Mobile Technology: Empowering Prosthesis Wearers To Problem-Solve Socket Fit Issues
By Daniel J. Lee, PT, DPT, GCS
A client is in the early stages of prosthesis wearing. The prosthetist has educated the client on how to self-manage the residual limb/socket interface, ensured that the fit of the socket is correct, and instructed the client to follow up immediately if the prosthesis is uncomfortable or fitting poorly. Despite best efforts by the prosthetist, the client ultimately is dependent on himself or herself to ensure that he or she is donning, managing volume fluctuations, and achieving a congruent fit of the prosthetic socket on the residual limb when outside of the clinic.
The client may find that because of natural changes in the residual limb’s volume throughout the day, he or she may need to add or subtract sock ply or adjust the suspension mechanism to maintain the congruent fit. While the client has been educated on how to perform this function, it is a complex task that requires practice, problem-solving skills, knowledge, and the ability to recognize when the assistance of the prosthetist is needed.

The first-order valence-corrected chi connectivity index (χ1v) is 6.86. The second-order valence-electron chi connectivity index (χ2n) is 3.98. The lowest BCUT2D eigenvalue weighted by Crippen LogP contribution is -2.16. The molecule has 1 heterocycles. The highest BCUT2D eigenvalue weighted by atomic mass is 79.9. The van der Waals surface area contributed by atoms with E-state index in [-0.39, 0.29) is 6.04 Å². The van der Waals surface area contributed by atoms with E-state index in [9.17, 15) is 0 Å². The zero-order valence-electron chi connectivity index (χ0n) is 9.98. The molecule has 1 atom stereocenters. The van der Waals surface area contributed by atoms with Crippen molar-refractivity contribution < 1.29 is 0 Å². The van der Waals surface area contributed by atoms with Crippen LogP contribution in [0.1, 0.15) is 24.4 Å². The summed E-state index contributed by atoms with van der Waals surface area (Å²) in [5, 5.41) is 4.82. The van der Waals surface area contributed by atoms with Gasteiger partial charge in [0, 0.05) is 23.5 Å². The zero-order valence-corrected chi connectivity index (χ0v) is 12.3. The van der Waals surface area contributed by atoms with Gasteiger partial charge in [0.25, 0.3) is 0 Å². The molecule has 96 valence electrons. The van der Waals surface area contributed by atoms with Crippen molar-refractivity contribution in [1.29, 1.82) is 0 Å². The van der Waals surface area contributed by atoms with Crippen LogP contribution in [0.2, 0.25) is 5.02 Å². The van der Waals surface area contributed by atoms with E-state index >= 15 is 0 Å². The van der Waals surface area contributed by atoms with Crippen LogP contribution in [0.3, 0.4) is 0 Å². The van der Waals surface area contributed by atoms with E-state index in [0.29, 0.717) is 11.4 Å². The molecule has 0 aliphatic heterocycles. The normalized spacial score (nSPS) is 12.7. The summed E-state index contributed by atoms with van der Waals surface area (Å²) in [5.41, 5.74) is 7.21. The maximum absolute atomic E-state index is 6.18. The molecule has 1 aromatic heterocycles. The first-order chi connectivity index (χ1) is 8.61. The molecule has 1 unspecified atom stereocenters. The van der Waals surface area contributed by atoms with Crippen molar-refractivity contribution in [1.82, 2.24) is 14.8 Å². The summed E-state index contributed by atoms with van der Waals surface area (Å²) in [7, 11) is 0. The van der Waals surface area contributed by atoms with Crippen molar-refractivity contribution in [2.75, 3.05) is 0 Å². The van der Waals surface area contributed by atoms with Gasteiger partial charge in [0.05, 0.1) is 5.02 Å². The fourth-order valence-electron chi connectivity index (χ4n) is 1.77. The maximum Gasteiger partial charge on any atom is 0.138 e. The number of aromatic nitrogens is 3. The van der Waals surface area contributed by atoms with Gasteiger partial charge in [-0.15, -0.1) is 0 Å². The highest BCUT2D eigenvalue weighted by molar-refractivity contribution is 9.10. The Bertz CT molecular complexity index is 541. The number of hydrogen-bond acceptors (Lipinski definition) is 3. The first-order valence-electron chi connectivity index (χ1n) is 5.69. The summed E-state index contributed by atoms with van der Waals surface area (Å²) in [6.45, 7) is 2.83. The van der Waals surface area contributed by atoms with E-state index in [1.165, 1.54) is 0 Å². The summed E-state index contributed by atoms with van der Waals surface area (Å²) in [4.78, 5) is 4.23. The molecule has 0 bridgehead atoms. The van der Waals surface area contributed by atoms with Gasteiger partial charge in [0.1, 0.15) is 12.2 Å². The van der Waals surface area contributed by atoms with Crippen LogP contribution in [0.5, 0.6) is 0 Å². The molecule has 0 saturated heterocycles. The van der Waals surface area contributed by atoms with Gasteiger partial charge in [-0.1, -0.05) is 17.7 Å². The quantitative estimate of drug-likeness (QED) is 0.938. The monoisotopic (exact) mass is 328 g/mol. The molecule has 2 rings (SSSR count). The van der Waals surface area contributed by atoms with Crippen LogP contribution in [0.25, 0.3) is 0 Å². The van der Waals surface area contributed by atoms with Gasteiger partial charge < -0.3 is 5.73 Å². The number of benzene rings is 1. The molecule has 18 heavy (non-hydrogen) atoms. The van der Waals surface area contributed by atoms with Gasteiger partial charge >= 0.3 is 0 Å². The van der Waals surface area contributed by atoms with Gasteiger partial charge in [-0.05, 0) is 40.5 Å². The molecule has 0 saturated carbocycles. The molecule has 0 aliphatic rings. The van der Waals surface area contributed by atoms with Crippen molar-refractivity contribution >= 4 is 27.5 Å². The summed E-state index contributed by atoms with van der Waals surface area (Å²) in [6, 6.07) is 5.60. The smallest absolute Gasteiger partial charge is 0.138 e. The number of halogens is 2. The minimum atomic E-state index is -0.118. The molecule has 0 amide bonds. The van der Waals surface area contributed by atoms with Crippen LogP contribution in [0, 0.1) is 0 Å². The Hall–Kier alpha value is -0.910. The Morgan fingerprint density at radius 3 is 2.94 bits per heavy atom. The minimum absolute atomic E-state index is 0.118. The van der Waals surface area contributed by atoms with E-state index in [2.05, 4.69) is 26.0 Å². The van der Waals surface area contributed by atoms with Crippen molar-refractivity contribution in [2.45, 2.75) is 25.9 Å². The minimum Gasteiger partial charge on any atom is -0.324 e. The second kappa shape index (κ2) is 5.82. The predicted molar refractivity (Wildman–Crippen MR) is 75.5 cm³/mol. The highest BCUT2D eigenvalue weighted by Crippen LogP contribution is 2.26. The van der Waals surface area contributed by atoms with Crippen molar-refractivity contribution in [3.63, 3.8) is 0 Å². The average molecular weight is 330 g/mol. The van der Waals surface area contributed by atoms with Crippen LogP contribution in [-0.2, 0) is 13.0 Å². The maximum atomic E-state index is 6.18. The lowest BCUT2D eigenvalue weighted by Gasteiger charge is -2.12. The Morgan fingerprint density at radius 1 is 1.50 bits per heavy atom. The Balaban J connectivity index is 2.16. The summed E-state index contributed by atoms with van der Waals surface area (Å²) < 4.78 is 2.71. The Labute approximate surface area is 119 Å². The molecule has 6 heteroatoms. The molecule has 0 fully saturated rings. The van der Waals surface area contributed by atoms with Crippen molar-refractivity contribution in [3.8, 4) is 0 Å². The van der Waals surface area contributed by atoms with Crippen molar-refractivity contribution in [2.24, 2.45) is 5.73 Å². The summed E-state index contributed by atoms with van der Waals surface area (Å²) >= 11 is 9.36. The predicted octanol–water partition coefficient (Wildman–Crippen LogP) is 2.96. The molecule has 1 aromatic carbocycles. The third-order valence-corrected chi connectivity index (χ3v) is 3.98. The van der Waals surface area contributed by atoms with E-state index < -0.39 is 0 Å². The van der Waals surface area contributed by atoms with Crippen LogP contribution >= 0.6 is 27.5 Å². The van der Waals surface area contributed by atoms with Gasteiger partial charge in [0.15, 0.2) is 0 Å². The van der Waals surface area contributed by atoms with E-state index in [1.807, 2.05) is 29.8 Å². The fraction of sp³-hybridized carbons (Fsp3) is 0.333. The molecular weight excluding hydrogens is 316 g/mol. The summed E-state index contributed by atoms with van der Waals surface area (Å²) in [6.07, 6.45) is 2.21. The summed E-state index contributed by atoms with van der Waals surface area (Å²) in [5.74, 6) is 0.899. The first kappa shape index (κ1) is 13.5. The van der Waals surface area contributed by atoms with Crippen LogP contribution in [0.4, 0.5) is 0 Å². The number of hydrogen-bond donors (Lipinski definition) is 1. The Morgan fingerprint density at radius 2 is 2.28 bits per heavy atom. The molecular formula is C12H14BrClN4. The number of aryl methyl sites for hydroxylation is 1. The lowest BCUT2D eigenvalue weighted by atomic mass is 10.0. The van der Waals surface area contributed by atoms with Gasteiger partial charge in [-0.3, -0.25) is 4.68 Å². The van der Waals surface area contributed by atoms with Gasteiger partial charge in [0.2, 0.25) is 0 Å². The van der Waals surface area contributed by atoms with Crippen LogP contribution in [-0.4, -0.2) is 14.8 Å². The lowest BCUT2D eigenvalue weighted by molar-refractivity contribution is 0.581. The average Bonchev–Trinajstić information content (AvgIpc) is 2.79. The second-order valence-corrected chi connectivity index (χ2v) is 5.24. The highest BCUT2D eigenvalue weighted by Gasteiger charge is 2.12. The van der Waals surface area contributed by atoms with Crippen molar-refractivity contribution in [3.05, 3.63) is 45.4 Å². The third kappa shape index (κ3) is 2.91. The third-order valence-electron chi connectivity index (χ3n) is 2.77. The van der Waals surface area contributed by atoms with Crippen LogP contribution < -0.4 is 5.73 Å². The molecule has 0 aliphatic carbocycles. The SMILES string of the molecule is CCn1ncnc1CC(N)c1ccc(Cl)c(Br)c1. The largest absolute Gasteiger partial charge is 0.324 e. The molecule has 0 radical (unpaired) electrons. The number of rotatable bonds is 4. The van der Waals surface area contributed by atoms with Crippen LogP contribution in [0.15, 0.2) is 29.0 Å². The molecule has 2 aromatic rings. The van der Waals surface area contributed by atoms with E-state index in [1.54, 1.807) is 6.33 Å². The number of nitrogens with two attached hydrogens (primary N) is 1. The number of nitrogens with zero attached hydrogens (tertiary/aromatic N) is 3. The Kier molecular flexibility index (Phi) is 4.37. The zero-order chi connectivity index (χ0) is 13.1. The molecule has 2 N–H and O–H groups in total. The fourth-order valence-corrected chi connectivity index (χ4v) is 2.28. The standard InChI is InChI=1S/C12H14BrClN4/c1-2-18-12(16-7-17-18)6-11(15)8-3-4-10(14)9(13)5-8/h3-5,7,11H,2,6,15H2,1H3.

While some clients may easily adapt to the process of problem solving the fit of the prosthesis, others will struggle. Some may attempt to solve fit issues without an organized and deliberate approach, which can result in poor suspension or possible skin breakdown. Others may not wear the prosthesis at all and call on the prosthetist instead of performing his or her role in self-management and problem solving, decreasing both the utilization of the prosthesis and the prosthetist’s productivity. In either scenario, the result is antithetical to functionally implementing the prosthesis and can create a barrier to independence.